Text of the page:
7. EMCAScript 5: The New Parts
  8. Programming Style & Your Brain

JavaScript Style Enforcer - JSLint

JSLint is a program you run that examines your JavaScript code and offers stylistic improvements according to Douglas Crockford's ideas of best practice. One thing's for sure - if you're a junior JavaScript developer, JSLint can inform your your style.

While the tool is most often used online, it really is most valuable on the command line to decrease the iterative improvement round trip time. To get it working you should probably install node.js, a server-side javascript language that comes with its own package manager. For the time being (last updated 2012-07-17), these instructions will install jslint on the command line in the CS50 appliance:

sudo su
yum localinstall --nogpgcheck http://nodejs.tchol.org/repocfg/fedora/nodejs-stable-release.noarch.rpm
yum install nodejs-compat-symlinks npm
npm install -g jslint

Once you get it working, if you're a vim chick like me, you'll want to integrate jslint into vim to get great feedback. To do that you'll need to set errorformat like in the .vimrc document in this folder. If you want, you can copy the .vimrc in the same folder as this readme into your home directory: cp .vimrc ~/.vimrc. Then in vim you should be able to enter F4 and start to get some great output from jslint. You can use :cn and :cN to move forward/backward through the quickfix list, respectively. You may find the list of JSLint error messages valuable.

JavaScript Documentation Generation

So you want to write documentation for your JavaScript just like for PHP or Java? Enter yuidoc.

JavaScript Semicolon Insertion

See this.

JavaScript Online Testing Ground: JSFiddle

Sometimes you need to demonstrate something as an isolated proof of concept. JSFiddle lets you use standard libraries such as MooTools and JQuery, and even store your JavaScript examples online. See this example of how to avoid the JSLint error "Don't make functions within a loop."

PHP

PHP Documentaiton Generation

So you want to have class documentation generated like with JavaDoc? Check out phpDocumentor.

Regular Expressions

This ajaxy regex selector is one of many useful tools I use to for quick screen scraping. Here is another one by Chris Neilson.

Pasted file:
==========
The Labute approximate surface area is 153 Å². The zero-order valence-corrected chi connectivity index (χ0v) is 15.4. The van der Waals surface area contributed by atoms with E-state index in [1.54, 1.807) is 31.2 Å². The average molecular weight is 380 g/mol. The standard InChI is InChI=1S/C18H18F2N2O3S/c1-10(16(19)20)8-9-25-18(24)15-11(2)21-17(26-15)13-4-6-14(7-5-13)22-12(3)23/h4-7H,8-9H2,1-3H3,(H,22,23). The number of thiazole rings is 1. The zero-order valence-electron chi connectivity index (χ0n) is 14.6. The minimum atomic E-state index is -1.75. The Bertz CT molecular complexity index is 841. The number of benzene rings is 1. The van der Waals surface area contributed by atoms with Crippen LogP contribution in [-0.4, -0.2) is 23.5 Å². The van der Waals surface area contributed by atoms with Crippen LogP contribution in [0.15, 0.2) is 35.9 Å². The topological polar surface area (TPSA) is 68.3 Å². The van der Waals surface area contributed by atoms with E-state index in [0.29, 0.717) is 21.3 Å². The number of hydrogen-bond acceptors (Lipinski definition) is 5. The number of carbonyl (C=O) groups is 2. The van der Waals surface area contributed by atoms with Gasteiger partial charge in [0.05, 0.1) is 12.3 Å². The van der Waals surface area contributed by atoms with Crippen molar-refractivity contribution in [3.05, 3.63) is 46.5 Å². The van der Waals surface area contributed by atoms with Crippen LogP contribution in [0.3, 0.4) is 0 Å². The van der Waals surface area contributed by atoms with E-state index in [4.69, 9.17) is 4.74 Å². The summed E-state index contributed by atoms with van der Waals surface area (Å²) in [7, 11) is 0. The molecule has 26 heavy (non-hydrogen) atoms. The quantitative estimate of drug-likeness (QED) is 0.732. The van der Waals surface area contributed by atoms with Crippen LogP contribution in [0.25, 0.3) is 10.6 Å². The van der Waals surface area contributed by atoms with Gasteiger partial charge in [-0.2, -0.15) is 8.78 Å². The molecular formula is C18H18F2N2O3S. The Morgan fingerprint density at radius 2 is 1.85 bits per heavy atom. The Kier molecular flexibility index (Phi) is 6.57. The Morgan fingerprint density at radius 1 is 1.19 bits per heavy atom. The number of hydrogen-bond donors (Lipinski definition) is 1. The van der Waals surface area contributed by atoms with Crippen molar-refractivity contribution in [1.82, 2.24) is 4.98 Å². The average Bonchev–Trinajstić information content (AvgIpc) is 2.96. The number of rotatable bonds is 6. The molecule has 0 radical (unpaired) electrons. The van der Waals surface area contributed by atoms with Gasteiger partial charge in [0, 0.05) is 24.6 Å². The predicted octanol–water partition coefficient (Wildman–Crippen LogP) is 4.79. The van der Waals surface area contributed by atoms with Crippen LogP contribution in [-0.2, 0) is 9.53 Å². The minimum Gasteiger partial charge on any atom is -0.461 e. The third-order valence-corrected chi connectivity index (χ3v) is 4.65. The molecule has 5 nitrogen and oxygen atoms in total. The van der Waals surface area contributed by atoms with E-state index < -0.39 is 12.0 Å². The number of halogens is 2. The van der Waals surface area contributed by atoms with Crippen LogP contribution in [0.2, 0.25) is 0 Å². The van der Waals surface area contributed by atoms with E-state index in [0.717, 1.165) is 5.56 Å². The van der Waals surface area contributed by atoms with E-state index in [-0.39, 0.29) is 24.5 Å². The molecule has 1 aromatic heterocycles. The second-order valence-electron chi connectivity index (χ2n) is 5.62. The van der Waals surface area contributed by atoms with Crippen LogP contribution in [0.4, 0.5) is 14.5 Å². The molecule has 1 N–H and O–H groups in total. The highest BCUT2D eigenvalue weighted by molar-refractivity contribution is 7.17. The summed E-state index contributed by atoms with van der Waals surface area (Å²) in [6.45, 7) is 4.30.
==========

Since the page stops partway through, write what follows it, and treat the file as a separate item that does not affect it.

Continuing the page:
VIM

If you're like me, you want to be able to copy to your system clipboard from vim in the command line. The default vim in fedora doesn't have clipboard support compiled in to reduce the number of dependencies. In the .bashrc in this folder is the command alias vim="gvim -v ", which should work in the appliance since gvim is apparently installed by default as well. If you put that command in your .bashrc and source it or restart terminal, then you should be able to do a visual highlight and do "+y to yank to the clipboard register, or "+p to paste from the clipboard register. If you have the vmware guest additions installed, this will even sync up with your host clipboard.

XPath

Google Chrome

If you use Google's Chrome browser, the Scraper tool is really great at helping extract an XPath used to find a particular element.

Also, Google Chrome's DOM displayer has XPath support baked into its search field - just press Ctrl+Shift+C to bring up the developer console, then start typing an xpath expression to bring up a match.

Other Online Tools

This is currently my favorite online XPath tool.

Chris Neilson's XPath and XML Tools works really well for conducting xPath queries online. He also has a tool for visualizing xpath queries and visualizing json.

I find Stylus Studio's XPath reference pretty helpful when I'm searching for an XPath function.